The Queen’s Platinum Jubilee is on the minds of many as parties are planned up and down the country. We hear how the anniversary has brought back special memories for Weavers’ Court resident, Jean Findlay, who was in Kenya when Princess Elizabeth became Queen.
I lived in Kenya from the age of four to 19 because my father was in the Colonial Service, as a teacher at a boys’ boarding school.
We lived on the school premises – just outside the centre of Nairobi. My parents were very keen on the outdoors so we spent a lot of time visiting game reserves and travelling round safari parks. My sister and I had a lot of freedom to explore and we loved it!
When I was seven, I found out Princess Elizabeth was to pay a visit to Kenya as part of her royal tour with the Duke of Edinburgh. The thought of a real live princess coming to visit was incredibly exciting. The royal couple had not been married long and it felt like an extended celebration of their marriage. There was huge excitement everywhere about the state visit.
“I remember reading that she received 2,500 presents on her trip to Kenya alone!”
One wedding gift was the lease of Sagana Lodge in the foothills of Mount Kenya. This was very close to the famous Treetops hotel where she was told of her father’s death and that she was to be Queen.
As part of her royal engagements before receiving that news, she opened a dual carriageway, named Princess Elizabeth Way, which was in Nairobi. I remember that road mostly because it’s where people went to take their driving test and negotiate roundabouts – which was quite an experience because there weren’t many to be found in Kenya!
Thousands of people had gathered and lined the side of the road to wave as she passed by in an open-topped vehicle. I was lucky enough to go with my mother.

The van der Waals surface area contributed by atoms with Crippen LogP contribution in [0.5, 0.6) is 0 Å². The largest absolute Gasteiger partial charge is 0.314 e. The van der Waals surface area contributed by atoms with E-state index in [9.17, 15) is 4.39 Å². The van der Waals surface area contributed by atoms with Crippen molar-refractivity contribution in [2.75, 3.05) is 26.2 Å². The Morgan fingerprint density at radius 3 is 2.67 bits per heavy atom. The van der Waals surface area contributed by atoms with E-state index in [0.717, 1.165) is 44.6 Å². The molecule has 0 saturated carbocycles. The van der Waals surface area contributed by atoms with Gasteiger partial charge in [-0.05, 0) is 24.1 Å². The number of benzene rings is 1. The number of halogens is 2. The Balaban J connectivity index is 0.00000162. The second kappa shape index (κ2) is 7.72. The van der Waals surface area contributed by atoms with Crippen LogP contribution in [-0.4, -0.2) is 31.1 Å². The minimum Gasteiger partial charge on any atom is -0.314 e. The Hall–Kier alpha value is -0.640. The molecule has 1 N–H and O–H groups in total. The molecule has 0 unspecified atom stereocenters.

We went to visit Britain every three years and it just so happened that our trip coincided with the coronation. We were onboard a Union Castle Line boat and there was so much excitement and parties for the children.
We were given gifts, including a replica anointing spoon – used in the coronation ceremony to pour holy oil onto the sovereign. We were also given brooches, badges and a plastic cup, which was especially exciting because plastics were just a new thing back then.
A souvenir record printed by our local newspaper contains photos of the royal tour and garden parties and I’ve hung onto it all these years.
There’s a quote in it that I especially like, from Major Sherbrooke Walker, founder of the Treetops hotel. He’s reported to have said after receiving news of Elizabeth’s rise to the throne: “If you have the same courage ma’am in facing whatever the future sends you as you did facing an elephant at 10 yards, we are going to be very fortunate.”
I wouldn’t say this early brush with the Queen has made me into a great royalist but I’ve remained interested in her life and I look forward to taking part in the celebrations for her platinum jubilee.
The day Princess Elizabeth became Queen
- Princess Elizabeth’s father, King George VI, died while she was at Treetops Hotel in Nyeri, Kenya, on 6 February 1952
- Elizabeth and Prince Philip were at the start of the first lap of a Commonwealth tour, which was to include visits to Australia and New Zealand
- The couple, who had been married for five years, were representing the King, who was too ill to travel
- In the early hours of 6 February in her treetop room Elizabeth became queen
"For the first time in the history of the world, a young girl climbed into a tree one day a Princess and after having what she described as her most thrilling experience she climbed down from the tree next day a Queen," British hunter Jim Corbett, who was also staying at Treetops at the time, wrote in the visitors' log book.
If you’d like to share your memories with readers, please get in touch. Email us at email@example.com Direct message us @karbonhomes on Facebook or Twitter, or call 0808 164 011.